Data size limits for packages?


#1

I’ve been developing a package for college sports and just fell upon this wealth of data on reddit and wanted to incorporate it within my package. The purpose of the package is to provide access to college statistics through various online resources or just data hosted within the package.

Just curious are there any good practices when including data? My main concern is the amount of data I want to provide. I’ve got data from 2001 - 2017. I think the data will amass to be greater than 1GB or so.
Any suggestions on how to handle this?


#2

I’m not sure about your exact concern, too much data for the user, or too big of a package for CRAN.

If it’s CRAN you’re worried about, this is an example of how to host (via GitHub) and use a data package separate from your main package:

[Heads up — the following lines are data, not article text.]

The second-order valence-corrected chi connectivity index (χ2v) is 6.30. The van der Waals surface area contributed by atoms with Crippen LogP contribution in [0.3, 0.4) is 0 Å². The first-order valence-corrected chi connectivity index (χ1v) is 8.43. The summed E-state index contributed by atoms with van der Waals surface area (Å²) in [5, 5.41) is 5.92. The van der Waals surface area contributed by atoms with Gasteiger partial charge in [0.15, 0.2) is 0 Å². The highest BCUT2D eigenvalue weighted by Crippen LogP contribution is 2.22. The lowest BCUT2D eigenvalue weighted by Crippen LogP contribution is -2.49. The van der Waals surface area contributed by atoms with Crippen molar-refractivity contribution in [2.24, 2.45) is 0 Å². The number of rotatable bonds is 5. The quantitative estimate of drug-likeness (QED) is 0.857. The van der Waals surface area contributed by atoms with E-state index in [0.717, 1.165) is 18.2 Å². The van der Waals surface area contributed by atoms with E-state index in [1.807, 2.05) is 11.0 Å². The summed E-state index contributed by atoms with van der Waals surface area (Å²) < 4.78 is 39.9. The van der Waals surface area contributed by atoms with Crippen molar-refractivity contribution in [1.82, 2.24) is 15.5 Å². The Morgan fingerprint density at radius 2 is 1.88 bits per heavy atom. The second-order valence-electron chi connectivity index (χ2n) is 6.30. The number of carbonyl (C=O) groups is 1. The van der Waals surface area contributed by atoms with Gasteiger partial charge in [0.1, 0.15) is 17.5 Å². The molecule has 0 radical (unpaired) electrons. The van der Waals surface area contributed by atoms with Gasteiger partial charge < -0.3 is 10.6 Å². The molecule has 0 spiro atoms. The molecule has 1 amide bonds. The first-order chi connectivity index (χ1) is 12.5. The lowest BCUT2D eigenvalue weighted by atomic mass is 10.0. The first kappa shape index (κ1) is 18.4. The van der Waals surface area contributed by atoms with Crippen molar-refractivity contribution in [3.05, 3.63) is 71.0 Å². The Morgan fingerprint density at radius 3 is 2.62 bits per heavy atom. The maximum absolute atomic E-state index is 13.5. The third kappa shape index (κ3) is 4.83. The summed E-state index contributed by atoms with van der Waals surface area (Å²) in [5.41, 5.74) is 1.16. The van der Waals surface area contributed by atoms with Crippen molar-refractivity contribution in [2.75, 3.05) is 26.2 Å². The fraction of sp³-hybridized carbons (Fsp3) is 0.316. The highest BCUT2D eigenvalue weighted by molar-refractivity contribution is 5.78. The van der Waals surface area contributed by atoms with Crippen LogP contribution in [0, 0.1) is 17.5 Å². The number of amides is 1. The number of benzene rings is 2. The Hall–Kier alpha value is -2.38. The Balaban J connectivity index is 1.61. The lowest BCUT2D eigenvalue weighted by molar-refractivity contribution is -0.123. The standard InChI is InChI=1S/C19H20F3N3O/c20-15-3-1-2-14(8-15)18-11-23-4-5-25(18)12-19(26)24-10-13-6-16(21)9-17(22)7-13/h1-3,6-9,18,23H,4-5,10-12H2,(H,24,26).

https://journal.r-project.org/archive/2017/RJ-2017-026/index.html


#3

From the Cran Repository Policy:

Packages should be of the minimum necessary size. Reasonable compression should be used for data (not just .rda files) and PDF documentation: CRAN will if necessary pass the latter through qpdf.
As a general rule, neither data nor documentation should exceed 5MB (which covers several books). A CRAN package is not an appropriate way to distribute course notes, and authors will be asked to trim their documentation to a maximum of 5MB.

Where a large amount of data is required (even after compression), consideration should be given to a separate data-only package which can be updated only rarely (since older versions of packages are archived in perpetuity).

Similar considerations apply to other forms of “data”, e.g., .jar files.

1 GB may not be feasible for CRAN. At the very least, it would have to be incorporated into a separate package, and you would probably have to come up with a plan for incremental updates. Otherwise, updating the existing package to include 2018 data next year would require another 1 GB download for people and more than double the storage required for the package by CRAN mirrors.